Tuesday 25 January 2011

Simulating Urban Atlas using OSM

A few days ago the EEA Urban Atlas data came to my notice (thanks mackerski). I blogged my preliminary impressions, noting that it should be possible to use OSM as a starting baseline for such data. Today I show that this is not only possible, but straightforward and quick.

The main picture shows OSM data for the city of Nottingham and surrounding district councils of Ashfield, Broxtowe, Erewash, Gedling and Rushcliffe (area UK029L in Urban Atlas). Data have been plotted for each land cover class in Urban Atlas, except that all residential areas have been plotted as class 11220.

The basic methodology was as follows:

  • Download OSM extract for England from Geofabrik.

  • Extract a bounding box using osmosis

  • Load the bounding box into PostGIS using osm2pqsql

  • Extract a shape file for each landcover class using PostGIS

  • Layer shape files and change symbology in PostGIS

Output was generated so as to resemble the PDF file distributed by the Urban Atlas project for the Nottingham area (included in this zip file). A legend was not generated for technical reasons concerning QGIS.

A few remarks about the processing:
  • Roads and railways were buffered to generate an approximate landcover with buffers of 30m for motorways, 15m for primary and trunk roads, 10m for railways, 7.5m for secondary roads, 5 m for tertiary and 3.75m for others.
  • Residential areas were not broken down as comprehensive building outlines are not available in OSM. Furthermore, residential areas would require breaking down using intersection operations before this could be done.
  • Nature reserves should have been processed with agriculture. No doubt other groups of polygons were probably missed accidentally.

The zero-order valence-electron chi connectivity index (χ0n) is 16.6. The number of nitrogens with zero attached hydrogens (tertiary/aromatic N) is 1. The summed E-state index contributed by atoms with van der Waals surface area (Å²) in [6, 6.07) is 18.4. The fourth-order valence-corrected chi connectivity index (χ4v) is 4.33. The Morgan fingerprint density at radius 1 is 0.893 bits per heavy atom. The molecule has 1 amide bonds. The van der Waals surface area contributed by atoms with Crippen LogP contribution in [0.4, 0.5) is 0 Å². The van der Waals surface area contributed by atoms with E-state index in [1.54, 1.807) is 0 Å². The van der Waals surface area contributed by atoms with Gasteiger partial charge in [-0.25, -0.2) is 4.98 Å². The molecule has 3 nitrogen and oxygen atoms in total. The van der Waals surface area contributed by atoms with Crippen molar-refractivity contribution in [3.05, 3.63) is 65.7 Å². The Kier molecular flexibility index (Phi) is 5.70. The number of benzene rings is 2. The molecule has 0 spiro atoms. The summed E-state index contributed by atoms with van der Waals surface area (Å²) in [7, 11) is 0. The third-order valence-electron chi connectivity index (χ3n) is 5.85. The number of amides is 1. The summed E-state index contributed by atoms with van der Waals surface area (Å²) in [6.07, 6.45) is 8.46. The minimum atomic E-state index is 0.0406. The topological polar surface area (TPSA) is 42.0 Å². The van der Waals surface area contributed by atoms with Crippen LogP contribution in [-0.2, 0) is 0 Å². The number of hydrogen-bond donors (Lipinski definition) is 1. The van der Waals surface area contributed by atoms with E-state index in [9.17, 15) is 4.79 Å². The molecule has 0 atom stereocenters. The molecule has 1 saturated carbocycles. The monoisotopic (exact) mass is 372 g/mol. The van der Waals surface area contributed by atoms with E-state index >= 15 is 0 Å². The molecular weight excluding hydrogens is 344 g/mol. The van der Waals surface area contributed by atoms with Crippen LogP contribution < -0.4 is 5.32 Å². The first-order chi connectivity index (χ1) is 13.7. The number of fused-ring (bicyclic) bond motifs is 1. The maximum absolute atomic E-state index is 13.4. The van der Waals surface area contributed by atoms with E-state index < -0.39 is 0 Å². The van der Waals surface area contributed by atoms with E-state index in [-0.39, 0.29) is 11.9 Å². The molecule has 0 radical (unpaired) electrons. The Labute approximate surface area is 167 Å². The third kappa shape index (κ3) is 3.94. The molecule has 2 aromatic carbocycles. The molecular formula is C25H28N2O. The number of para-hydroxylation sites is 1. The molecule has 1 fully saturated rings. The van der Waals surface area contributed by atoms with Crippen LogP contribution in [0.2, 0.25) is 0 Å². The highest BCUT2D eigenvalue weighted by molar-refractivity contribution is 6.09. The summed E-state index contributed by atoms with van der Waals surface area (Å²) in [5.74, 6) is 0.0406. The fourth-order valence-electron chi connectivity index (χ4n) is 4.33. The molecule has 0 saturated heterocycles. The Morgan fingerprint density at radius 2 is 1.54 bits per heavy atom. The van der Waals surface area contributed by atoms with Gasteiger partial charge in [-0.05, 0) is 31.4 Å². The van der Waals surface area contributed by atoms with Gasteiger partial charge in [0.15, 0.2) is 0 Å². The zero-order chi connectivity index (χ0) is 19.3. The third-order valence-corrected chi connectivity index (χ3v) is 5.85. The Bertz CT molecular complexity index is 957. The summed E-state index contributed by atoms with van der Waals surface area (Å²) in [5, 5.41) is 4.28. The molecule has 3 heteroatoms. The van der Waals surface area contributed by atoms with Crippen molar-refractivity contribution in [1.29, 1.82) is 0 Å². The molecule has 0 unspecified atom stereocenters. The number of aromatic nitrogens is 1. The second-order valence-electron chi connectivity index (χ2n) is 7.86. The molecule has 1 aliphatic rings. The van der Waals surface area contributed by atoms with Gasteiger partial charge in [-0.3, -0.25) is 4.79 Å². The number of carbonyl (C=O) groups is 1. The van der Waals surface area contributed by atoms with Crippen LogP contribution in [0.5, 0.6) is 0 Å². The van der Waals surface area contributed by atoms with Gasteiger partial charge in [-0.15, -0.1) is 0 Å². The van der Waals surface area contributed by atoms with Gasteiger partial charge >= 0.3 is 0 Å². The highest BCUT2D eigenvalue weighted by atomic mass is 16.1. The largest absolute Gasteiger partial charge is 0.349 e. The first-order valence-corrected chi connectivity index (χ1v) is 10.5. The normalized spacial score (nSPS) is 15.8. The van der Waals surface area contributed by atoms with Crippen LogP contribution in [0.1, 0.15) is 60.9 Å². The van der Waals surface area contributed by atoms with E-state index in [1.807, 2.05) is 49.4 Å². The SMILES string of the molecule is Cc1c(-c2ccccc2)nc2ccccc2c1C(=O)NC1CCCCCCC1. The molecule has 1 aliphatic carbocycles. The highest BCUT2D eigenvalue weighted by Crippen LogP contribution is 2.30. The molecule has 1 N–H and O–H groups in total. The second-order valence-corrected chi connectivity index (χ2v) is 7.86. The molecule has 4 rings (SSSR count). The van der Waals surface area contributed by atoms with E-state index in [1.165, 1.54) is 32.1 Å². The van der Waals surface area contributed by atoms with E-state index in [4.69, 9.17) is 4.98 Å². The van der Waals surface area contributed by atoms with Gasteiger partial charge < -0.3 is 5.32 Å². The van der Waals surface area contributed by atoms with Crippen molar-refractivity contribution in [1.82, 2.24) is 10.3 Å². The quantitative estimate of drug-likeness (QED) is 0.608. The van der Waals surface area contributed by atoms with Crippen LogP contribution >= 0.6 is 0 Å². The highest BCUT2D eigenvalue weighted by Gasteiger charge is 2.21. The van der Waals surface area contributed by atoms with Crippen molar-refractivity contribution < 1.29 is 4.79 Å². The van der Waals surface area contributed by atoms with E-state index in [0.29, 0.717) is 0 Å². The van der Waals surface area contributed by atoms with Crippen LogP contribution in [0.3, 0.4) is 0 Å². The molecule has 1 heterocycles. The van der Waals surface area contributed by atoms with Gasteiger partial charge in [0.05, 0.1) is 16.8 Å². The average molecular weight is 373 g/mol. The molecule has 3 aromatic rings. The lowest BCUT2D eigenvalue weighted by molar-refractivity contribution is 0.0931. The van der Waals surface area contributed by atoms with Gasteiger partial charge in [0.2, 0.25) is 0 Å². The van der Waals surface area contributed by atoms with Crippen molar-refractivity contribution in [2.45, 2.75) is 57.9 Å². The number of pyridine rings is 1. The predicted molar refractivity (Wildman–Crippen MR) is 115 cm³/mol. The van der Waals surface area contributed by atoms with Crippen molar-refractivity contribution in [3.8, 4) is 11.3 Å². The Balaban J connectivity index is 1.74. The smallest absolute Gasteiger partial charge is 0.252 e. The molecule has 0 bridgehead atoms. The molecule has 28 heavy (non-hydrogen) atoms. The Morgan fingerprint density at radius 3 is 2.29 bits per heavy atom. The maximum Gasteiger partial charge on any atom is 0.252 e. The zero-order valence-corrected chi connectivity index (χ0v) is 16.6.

• Spherical mercator projection was used throughout because I could not easily get the projection option of osm2pgsql to work under windows.
The next step is to repeat this within PostGIS and do a direct comparison with the official data. However, there are some obvious edits which I can do now to make the OSM data even better.

Oh, and how long did it take me: just over 3 hours, and it would have been faster if I hadn't clipped the bounding box a little too tightly on the first pass.

Monday 24 January 2011

Heat Maps from OSM POIs

I've been playing with other sets of POI (Point of Interest) data from my recent copy of OSM for Great Britain. QGIS does not generate heatmaps isopleths, but I've been able to create very simple data sets to load into OpenHeatMap. The example shows amenity=toilet data aggregated to a 10km OSGB grid: a recent Project of the Week. Once the basics have been mastered it's very quick to create a nice looking heat map. The interface is clean, uncluttered and has simple to use instructions and there is also a short video which actually bears watching. I've also added the popular pub grid as a heat map. The same toilet data shown on a grid is available on Flickr.

Sunday 23 January 2011

Pub Density on OpenStreetMap

Pub Density on OpenStreetMap
Originally uploaded by SK53 OSM
OpenStreetMap data for Great Britain were downloaded from Geofabrik on 22 Jan. 2011, uploaded to a PostGIS database using osm2pgsql. Nodes and Ways tagged with amenity=pub were assigned to centroids of 5 km square grid based on the Ordnance Survey National Grid and the number of pubs in each square counted.

The grid was generated, pubs counted, and output generated using Quantum GIS.

Pub density is obviously population dependant, but on OSM it is also a likely indication of ground survey (named pubs even more so). It is unlikely that many 5km squares in England actually lack pubs, so gaps in the background probably indicate poorly surveyed areas. More on this anon.

Tuesday 18 January 2011

The Rogue Polygon and Urban Atlas

OSM's bard was having problems yesterday with Corine data for Ireland. It turned out that the Corine class 231 (permanent pasture) ran more or less continuously through Ireland from Malin Head to Kinsale Head. This created a single relation with around 17,000 members, the "rogue polygon" (see image). Needless to say required a lot of processing with osm2pgsql for rendering with mapnik. At least it might be accurate rather than the large healthcare facility that Google thinks exists in Letterkenny.